She would like to see changes in the area, suggesting more help from community leaders could help.
Food bank might help
If there was a local food bank, it might stop people from selling drugs to get by, she said.
CBC asked her whether she believes there's a way to solve the drug problem in Kamsack.
"I think there would be a way," she said, with a chuckle. "But you can't because there'd be people dropping dead everywhere."
According to a draft of a 2011 consultant's report, a total of 263 people from the three neighbouring First Nations were involved in the methadone program.
'We told them it's not about new monies'
Ted Quewezance is an FSIN Senator and one of the leaders who spoke out this week to tell people about the crisis in Key, Cote and Keeseekoose communities.
He's frustrated that his calls for help to the provincial and federal government have led to sharing information about how money is being spent on health in the area.
"We told them it's not about new monies," he said. "It's re-profiling what's within the health region. And that's the issue here."
Ted Quewezance says the crisis requires looking at new ways of treating people for their addictions, and for what has led them to become addicted.
CBC has requested information from the government about how much it costs for a person to take methadone each day for a year.
Whatever the cost, that money could be better put to use helping people to recover from any chemical dependence,Ted Quewezance said.
'Everybody points at those people and blames them'
"They're reaching out, they want help. And everybody points at those people and blames them for everything. Why? Those are sick people. It's like alcoholics. When you're sick, you're sick, and Health Canada just can't see it" he said.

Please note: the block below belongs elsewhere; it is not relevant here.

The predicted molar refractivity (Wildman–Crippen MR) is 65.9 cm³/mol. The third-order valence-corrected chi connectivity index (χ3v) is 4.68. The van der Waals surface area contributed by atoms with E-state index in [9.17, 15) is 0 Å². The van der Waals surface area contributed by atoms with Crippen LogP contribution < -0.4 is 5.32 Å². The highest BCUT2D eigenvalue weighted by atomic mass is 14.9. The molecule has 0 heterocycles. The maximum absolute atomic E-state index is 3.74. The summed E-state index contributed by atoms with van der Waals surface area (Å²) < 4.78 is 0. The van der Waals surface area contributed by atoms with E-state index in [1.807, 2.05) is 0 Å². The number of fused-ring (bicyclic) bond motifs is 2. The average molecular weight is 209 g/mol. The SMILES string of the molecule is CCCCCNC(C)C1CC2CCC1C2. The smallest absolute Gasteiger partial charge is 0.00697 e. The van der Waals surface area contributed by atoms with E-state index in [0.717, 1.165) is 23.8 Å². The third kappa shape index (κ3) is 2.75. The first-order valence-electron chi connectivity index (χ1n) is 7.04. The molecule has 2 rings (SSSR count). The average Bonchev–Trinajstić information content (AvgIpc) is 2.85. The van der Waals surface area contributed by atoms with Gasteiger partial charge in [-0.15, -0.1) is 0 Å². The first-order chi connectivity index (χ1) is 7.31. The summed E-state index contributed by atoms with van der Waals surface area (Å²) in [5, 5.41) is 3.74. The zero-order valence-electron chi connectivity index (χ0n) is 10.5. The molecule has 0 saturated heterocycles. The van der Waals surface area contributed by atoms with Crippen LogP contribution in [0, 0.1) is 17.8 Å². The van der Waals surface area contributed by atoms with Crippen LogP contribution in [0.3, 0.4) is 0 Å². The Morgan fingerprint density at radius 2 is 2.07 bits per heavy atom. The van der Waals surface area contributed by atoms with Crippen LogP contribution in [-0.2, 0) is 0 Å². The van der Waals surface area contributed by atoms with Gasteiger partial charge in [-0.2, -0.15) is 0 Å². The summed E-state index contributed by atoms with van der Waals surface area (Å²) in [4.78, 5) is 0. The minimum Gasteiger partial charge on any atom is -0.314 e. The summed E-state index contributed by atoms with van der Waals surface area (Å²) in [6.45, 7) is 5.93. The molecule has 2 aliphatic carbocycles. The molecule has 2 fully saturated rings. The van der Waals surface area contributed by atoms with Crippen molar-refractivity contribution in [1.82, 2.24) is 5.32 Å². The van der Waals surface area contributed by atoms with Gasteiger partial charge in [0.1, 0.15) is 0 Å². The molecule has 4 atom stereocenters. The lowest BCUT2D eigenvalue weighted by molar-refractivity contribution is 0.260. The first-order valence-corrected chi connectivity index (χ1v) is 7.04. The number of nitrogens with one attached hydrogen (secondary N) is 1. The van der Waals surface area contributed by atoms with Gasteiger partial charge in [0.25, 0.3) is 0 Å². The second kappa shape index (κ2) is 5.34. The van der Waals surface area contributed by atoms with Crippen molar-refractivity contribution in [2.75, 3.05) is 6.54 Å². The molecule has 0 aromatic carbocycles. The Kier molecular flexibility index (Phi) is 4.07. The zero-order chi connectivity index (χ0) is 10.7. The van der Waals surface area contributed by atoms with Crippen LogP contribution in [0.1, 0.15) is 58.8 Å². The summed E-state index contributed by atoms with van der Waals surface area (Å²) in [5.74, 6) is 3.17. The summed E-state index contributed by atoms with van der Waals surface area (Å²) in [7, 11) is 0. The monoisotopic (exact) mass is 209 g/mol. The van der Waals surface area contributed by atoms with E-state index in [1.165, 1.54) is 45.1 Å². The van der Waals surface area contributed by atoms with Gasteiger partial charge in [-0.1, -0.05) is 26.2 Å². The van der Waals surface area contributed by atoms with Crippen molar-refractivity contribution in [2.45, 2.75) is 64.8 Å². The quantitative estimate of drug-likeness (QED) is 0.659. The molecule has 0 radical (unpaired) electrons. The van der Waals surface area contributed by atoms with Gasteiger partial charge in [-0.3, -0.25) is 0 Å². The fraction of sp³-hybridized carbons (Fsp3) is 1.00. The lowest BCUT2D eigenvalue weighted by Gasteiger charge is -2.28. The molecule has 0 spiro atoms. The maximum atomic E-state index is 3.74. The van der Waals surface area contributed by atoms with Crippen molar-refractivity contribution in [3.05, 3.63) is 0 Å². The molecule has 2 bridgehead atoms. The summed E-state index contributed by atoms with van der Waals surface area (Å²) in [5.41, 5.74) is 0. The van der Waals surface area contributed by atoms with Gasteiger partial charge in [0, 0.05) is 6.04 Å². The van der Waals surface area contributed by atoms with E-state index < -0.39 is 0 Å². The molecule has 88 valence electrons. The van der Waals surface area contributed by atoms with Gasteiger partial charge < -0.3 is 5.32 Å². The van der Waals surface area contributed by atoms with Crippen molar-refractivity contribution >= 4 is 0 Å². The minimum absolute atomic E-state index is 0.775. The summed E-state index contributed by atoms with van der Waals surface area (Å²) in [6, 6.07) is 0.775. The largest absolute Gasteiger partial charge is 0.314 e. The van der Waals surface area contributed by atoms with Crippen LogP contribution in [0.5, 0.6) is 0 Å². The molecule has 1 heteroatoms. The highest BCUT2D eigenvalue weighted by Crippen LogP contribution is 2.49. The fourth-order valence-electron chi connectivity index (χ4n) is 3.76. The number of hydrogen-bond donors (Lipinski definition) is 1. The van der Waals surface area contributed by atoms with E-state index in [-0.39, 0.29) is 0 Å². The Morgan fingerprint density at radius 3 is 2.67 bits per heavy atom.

Ted Quewezance said he's concerned that seeing local doctors is not "culturally safe" for First Nations band members. He says medical approaches have to change.
He spoke with CBC from the Saulteaux Healing and Wellness Centre in Cote First Nation.
The building is undergoing a facelift to become a 19-bed inpatient addiction treatment facility with an opening date set in April.
Abuse, trauma must be treated, too
Its treatment director, Yvonne Howse, says violence, abuse, and trauma related to a history of residential schools affect many people in the area.
That's something that needs to be treated alongside the 'tremendous' number of addictions in the area, Howse said.
"I think methadone helps some people," she said. "But it seems to be everybody is going on methadone ... Giving methadone to an addict is just giving people another addiction."
Howse says the wellness centre will treat people for all aspects of their addiction, and it will provide follow-up care for people after they're finished with inpatient treatment. She hopes treatment from her facility will help some people, but says it won't help everyone.
Wellness centre offers hope
Hillary Cote says she's made the decision and she hopes to become a patient at the Saulteaux Healing and Wellness Centre in her home community. She says she wants to have her two-year-old son back, and she thinks treatment there can help her do that.
"I don't like it, and I miss the old me. So that's what I want to do is recover, and find the old person I was before," she said.